A FAERIE R0MANCE. 47
" You are a woman,' I returned.
" Do you think so? Am I very like a woman then?"
" You are a very beautiful woman. Is it possible you should not know it ? "
" I am very glad you think so. I fancy I feel like a woman sometimes. I do so to-night—and always when the rain drips from my hair. For there is an old prophecy in our woods that one day we shall all be men and women like you. Do you know anything about it in your region ? Shall I be very happy when I am a woman? I fear not; for it is always in nights like these that I feel like one. But I Ions; to be a woman for all that."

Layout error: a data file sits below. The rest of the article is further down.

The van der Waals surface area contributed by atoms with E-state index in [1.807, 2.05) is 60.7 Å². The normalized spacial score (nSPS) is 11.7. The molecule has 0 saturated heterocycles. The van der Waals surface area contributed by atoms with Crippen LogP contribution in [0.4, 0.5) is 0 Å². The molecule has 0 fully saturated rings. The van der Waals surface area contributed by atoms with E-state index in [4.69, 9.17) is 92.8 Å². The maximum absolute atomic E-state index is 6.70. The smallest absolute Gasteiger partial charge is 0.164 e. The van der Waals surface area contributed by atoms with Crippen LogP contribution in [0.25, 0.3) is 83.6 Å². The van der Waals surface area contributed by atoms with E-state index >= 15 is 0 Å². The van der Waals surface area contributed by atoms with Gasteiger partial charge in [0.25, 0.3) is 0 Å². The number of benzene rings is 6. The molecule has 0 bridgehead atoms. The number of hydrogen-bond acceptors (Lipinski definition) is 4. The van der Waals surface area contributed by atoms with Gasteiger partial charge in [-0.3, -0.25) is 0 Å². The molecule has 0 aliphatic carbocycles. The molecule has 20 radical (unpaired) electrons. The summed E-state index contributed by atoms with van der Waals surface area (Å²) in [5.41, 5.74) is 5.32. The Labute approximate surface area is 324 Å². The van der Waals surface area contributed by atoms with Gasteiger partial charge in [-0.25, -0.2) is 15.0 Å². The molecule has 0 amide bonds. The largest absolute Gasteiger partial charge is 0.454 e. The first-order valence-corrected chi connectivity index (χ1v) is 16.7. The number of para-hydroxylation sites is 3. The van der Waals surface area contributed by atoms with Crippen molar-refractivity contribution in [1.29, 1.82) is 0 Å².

I had let her talk on, for her voice was like a solution of all musical sounds. I now told her that I could hardly say whether women were happy or not. I knew one who had not been happy; and for my part, I had often longed for Fairyland, as she now longed for the world of men. But then neither of us had lived long, and perhaps people grew happier as they grew older. Only I doubted it. I could not help sighing. She felt the sigh, for her arms were still round me. She asked me how old I was.
" Twenty-one," said I.
" Why, you baby !" said she; and kissed me with